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‘Mustang’ and Other Weekend Discoveries

Holed up over a long holiday weekend I had the rare luxury of time to catch up with reading and screenings. My primary discovery was the French-Turkish import Mustang, which has made the short-list for this year’s foreign-language Academy Awards. It marks a notable feature debut for director Deniz Gamze Ergüven, who also wrote the screenplay with Alice Winocour…but you don’t need to read the credits to intuit that this story is told from a female perspective. It’s not just a matter of empathy with the five young sisters who dominate the story, but the intimacy Ergüven achieves with her (mostly non-professional) actresses. This is one of those rare movies that doesn’t seem to have been scripted or rehearsed: everything about it seems utterly genuine and spontaneous.

Mustang-2A

(Courtesy of Cohen Media)

The setting is a seaside community in Northern Turkey. As the school year ends, the five sisters frolic with some boys in the surf, and a disapproving neighbor tells their grandmother that they have been “pleasuring themselves” in an inappropriate manner. Orphaned for ten years, they have been raised in a relaxed manner, but this outrage serves as a call to action for their stern uncle, who makes them virtual prisoners in their home and cuts them off from the outside world. The grandmother begins instructing them in wifely duties and proceeds to marry them off, one by one. Their ferocious and rebellious spirit finds its center in the youngest girl, Lale, who is determined not to fall victim to her older sisters’ fate.

Mustang is a fiery drama laced with moments of humor, and the ironies of a patriarchal society built on a bedrock of hypocrisy. Yet I wouldn’t pigeonhole this as a feminist tract: it’s good, solid storytelling without a wasted moment.

To learn where and when Mustang is playing near you, click HERE.

Later this week I’ll share some thoughts about less high-falutin’ film fare I’ve been watching, and enjoying, at home.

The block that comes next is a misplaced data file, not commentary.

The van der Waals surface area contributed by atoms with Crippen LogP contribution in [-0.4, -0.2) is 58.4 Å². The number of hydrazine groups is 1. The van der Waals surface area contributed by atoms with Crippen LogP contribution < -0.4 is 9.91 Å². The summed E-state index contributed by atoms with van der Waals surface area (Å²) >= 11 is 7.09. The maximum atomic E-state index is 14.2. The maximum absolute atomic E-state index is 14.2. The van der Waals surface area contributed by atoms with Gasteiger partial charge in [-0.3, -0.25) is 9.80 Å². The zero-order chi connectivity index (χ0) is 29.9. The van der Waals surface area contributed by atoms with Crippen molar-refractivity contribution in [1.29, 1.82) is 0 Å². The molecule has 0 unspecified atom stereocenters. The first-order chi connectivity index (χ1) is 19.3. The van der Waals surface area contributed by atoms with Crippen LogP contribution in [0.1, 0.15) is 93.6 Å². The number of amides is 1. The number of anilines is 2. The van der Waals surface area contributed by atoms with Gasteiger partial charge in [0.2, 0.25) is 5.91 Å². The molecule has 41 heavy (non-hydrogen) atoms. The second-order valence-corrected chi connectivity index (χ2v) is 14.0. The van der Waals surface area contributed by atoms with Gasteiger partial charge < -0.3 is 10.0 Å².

Leonard Maltin is one of the world’s most respected film critics and historians. He is best known for his widely-used reference work Leonard Maltin’s Movie Guide and its companion volume Leonard Maltin’s Classic Movie Guide, now in its third edition, as well as his thirty-year run on television’s Entertainment Tonight. He teaches at the USC School of Cinematic Arts and appears regularly on Reelz Channel and Turner Classic Movies. His books include The 151 Best Movies You’ve Never Seen, Of Mice and Magic: A History of American Animated Cartoons, The Great Movie Comedians, The Disney Films, The Art of the Cinematographer, Movie Comedy Teams, The Great American Broadcast, and Leonard Maltin’s Movie Encyclopedia. He served two terms as President of the Los Angeles Film Critics Association, is a voting member of the National Film Registry, and was appointed by the Librarian of Congress to sit on the Board of Directors of the National Film Preservation Foundation. He hosted and co-produced the popular Walt Disney Treasures DVD series and has appeared on innumerable television programs and documentaries. He has been the recipient of awards from the American Society of Cinematographers, the Telluride Film Festival, Anthology Film Archives, and San Diego’s Comic-Con International. Perhaps the pinnacle of his career was his appearance in a now-classic episode of South Park. (Or was it Carmela consulting his Movie Guide on an episode of The Sopranos?) He holds court at leonardmaltin.com. Follow him on Twitter and Facebook; you can also listen to him on his weekly podcast: Maltin on Movies. — [Artwork by Drew Friedman]

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